At this time, anyone who took statistics in University knows the best way to play this game. You should always ask questions that separate the suspected population by 50%. That way, right or wrong, you will each question wittle your way down to the correct answer. The alternative is asking a question that might have 75% to 25% separation for example. This means you are more likely to end up with the 75% of the population still as suspects. Relating this back to our initial problem, think of advice you give to your friend as each of the possible “characters” you want to guess, with the right character as the “right” advice that your friend needs to hear. When we try to guess exactly what is wrong right out of the gate, this is akin to asking “Are you Frank?” or your first move. People would marvel at your clairvoyance and picking the right character in one try, but in reality you have only a 1/24 chance of getting it right. In reality, you’re more lucky than you are brilliant. From this example, we can also see that when your discussing an abstract problem, that 1/24 change will probably fall to almost nothing. Further to that, when you’re advising a friend you aren’t restricted to yes/no questions. You can ask them open ended ones, like a basic “is there something on your mind?”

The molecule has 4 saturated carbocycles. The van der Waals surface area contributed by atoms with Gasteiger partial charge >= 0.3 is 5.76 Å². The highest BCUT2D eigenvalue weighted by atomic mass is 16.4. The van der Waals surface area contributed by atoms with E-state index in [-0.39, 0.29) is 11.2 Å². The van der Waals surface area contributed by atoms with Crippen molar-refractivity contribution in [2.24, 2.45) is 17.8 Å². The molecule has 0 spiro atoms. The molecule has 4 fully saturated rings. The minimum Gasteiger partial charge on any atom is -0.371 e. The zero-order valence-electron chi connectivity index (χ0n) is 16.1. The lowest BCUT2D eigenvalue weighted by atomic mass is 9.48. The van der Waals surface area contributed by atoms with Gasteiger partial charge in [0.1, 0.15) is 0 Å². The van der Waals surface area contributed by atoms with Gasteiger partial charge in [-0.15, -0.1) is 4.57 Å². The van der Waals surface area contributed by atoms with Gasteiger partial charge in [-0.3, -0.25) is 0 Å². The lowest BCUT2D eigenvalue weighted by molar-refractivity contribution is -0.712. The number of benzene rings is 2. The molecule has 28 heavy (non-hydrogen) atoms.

Now we might not get the answer in that situation, but that is when you can start asking questions. The right questions. It would nice to be (or at least be seen as) people who can derive everything about your personality from one look. The truth is that people that appear to be able to do this (psychologists, judges, lawyers) are actually just asking the right questions up front. It’s nice to hear a friend tell us “Claire, you know me better then I know myself”, but unfortunately there is simply no truth to such a blanket statement. You may know some side of that person in great detail, but that person will always know the entirety of themselves better than you ever will, they may just not have the confidence to admit it, or want to admit it at all! At best, you’ve only spent fleeting moments in their shoes, and even then its only a bit of the full picture. The only person that knows the whole story is themselves, start to finish.